According to our analysis, having many low-value-add URLs can negatively affect a site's crawling and indexing. We found that the low-value-add URLs fall into these categories, in order of significance:
Factors affecting crawl budget
- Faceted navigation and session identifiers
- On-site duplicate content
- Soft error pages
- Hacked pages
- Infinite spaces and proxies
- Low quality and spam content
Crawling is the entry point for sites into Google's search results. Efficient crawling of a website helps with its indexing in Google Search.
Q: Does site speed affect my crawl budget? How about errors?
A: Making a site faster improves the users' experience while also increasing crawl rate. For Googlebot a speedy site is a sign of healthy servers, so it can get more content over the same number of connections. On the flip side, a significant number of 5xx errors or connection timeouts signal the opposite, and crawling slows down.
We recommend paying attention to the Crawl Errors report in Search Console and keeping the number of server errors low.
Q: Is crawling a ranking factor?
A: An increased crawl rate will not necessarily lead to better positions in Search results. Google uses hundreds of signals to rank the results, and while crawling is necessary for being in the results, it's not a ranking signal.
Q: Do alternate URLs and embedded content count in the crawl budget?
Q: Can I control Googlebot with the "crawl-delay" directive?
A: The non-standard "crawl-delay" robots.txt directive is not processed by Googlebot.
Q: Does the nofollow directive affect crawl budget?
A: It depends. Any URL that is crawled affects crawl budget, so even if your page marks a URL as nofollow it can still be crawled if another page on your site, or any page on the web, doesn't label the link as nofollow.
For information on how to optimize crawling of your site, take a look at our blogpost on optimizing crawling from 2009 that is still applicable. If you have questions, ask in the forums!
Posted by Gary, Crawling and Indexing teams
Since initially announcing property sets earlier this year, one of the most popular requests has been to expand this functionality to more sections of Search Console. Thanks to your feedback, we're now expanding property sets to more features!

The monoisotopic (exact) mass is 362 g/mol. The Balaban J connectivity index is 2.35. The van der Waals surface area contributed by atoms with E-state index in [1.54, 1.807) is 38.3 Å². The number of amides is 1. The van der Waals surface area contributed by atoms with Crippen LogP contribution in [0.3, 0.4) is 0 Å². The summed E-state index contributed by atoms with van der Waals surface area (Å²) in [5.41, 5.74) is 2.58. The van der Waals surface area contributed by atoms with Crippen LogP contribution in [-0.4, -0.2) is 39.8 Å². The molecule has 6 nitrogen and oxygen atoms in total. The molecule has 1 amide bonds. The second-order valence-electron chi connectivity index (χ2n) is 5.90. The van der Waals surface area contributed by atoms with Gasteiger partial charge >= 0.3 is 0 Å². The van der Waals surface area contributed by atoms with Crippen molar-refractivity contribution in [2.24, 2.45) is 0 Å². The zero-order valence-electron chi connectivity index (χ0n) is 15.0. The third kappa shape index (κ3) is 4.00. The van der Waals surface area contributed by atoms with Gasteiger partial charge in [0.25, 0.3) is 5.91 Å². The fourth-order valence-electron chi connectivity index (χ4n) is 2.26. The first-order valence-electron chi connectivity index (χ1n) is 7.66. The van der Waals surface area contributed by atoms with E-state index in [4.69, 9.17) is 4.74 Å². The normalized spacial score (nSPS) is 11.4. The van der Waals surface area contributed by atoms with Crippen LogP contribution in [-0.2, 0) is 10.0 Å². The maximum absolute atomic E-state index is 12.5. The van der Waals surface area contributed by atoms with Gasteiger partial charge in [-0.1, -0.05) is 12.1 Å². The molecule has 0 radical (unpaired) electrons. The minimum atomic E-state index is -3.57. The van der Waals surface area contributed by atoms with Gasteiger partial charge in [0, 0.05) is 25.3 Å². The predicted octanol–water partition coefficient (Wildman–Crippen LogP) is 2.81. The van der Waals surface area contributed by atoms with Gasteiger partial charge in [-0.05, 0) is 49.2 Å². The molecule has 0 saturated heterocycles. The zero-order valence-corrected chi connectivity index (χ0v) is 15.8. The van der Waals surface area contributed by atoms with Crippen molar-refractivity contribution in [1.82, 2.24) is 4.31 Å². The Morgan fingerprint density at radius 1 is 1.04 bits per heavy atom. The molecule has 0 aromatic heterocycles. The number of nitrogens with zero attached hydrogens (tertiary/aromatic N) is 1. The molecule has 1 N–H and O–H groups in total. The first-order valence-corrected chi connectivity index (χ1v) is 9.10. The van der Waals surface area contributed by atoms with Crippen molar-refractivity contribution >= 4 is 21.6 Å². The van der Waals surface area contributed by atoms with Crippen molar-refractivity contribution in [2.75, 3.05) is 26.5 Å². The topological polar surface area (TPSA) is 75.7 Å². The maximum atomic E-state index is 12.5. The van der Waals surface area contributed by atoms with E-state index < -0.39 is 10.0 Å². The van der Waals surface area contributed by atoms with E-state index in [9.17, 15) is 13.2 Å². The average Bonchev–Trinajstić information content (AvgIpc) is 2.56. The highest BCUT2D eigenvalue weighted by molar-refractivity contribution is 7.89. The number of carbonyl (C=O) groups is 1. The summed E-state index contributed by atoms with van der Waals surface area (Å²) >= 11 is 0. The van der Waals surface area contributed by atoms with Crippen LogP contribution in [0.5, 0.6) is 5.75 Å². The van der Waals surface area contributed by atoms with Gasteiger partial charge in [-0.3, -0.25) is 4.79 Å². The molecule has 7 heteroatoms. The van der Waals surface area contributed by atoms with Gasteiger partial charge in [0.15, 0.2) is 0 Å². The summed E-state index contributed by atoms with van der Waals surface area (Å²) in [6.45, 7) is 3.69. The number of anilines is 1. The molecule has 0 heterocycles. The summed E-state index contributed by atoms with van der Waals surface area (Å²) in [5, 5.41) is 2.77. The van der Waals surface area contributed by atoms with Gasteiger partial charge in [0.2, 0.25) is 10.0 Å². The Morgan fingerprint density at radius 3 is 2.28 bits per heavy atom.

Property sets help to show how your business is seen by Google across separate websites or apps. For example, if you have multiple international or brand-specific websites, and perhaps even an Android app, it can be useful to see changes of the whole set over time: are things headed in the expected direction? are there any outliers that you'd want to drill down into? Similarly, you could monitor your site's hreflang setup across different versions of the same website during a planned transition, such as when you move from HTTP to HTTPS, or change domains.
With Search Console's property sets, you can now just add any verified properties to a set, let the data collect, and then check out features like the mobile usability report, review your AMP implementation, double-check rich cards, or hreflang / internationalization markup, and more.
We hope these changes make it easier to understand your properties in Search Console. Should you have any questions - or if you just want to help others, feel free to drop by our Webmaster Help Forums.
Posted by John Mueller, Webmaster Trends Analyst, Google Switzerland
TechRadar: Mobile computing news
TechRadar UK latest feeds
Formulario de contacto:
“En webDelFuturo le entregamos una web posicionada en el mercado de su competencia”
“No se conforme con webs que solo aparezcan en una tarjeta de presentación. Haga que su web sirva para las metas de su negocio”
“La web más las redes sociales crean nuevos espacios de negocios. Las aplicaciones móviles están para quedarse, no se quede fuera de la era digital”